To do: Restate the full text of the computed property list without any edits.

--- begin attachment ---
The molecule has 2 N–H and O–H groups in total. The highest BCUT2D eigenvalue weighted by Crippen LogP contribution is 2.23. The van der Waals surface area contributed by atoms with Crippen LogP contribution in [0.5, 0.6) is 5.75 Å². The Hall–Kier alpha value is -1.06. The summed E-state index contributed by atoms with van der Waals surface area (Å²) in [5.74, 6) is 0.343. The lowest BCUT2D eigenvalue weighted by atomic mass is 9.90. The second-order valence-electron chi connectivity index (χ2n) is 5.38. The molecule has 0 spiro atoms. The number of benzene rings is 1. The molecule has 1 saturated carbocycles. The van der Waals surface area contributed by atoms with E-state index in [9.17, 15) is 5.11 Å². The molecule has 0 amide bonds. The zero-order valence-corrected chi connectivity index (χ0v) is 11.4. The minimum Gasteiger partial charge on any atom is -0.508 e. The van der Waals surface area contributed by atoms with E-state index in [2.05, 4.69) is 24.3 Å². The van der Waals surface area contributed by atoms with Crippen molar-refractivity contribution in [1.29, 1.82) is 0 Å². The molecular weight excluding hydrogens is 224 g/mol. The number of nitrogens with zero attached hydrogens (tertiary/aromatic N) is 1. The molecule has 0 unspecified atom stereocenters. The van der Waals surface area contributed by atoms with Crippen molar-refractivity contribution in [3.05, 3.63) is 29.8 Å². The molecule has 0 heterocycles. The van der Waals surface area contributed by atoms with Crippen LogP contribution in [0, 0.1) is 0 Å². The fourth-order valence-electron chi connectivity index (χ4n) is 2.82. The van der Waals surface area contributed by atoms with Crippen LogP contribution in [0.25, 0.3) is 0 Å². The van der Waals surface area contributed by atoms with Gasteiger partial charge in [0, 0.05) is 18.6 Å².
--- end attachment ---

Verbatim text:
The molecule has 2 N–H and O–H groups in total. The highest BCUT2D eigenvalue weighted by Crippen LogP contribution is 2.23. The van der Waals surface area contributed by atoms with Crippen LogP contribution in [0.5, 0.6) is 5.75 Å². The Hall–Kier alpha value is -1.06. The summed E-state index contributed by atoms with van der Waals surface area (Å²) in [5.74, 6) is 0.343. The lowest BCUT2D eigenvalue weighted by atomic mass is 9.90. The second-order valence-electron chi connectivity index (χ2n) is 5.38. The molecule has 0 spiro atoms. The number of benzene rings is 1. The molecule has 1 saturated carbocycles. The van der Waals surface area contributed by atoms with E-state index in [9.17, 15) is 5.11 Å². The molecule has 0 amide bonds. The zero-order valence-corrected chi connectivity index (χ0v) is 11.4. The minimum Gasteiger partial charge on any atom is -0.508 e. The van der Waals surface area contributed by atoms with E-state index in [2.05, 4.69) is 24.3 Å². The van der Waals surface area contributed by atoms with Crippen molar-refractivity contribution in [1.29, 1.82) is 0 Å². The molecular weight excluding hydrogens is 224 g/mol. The number of nitrogens with zero attached hydrogens (tertiary/aromatic N) is 1. The molecule has 0 unspecified atom stereocenters. The van der Waals surface area contributed by atoms with Crippen molar-refractivity contribution in [3.05, 3.63) is 29.8 Å². The molecule has 0 heterocycles. The van der Waals surface area contributed by atoms with Crippen LogP contribution in [0, 0.1) is 0 Å². The fourth-order valence-electron chi connectivity index (χ4n) is 2.82. The van der Waals surface area contributed by atoms with Crippen LogP contribution in [0.25, 0.3) is 0 Å². The van der Waals surface area contributed by atoms with Gasteiger partial charge in [0, 0.05) is 18.6 Å².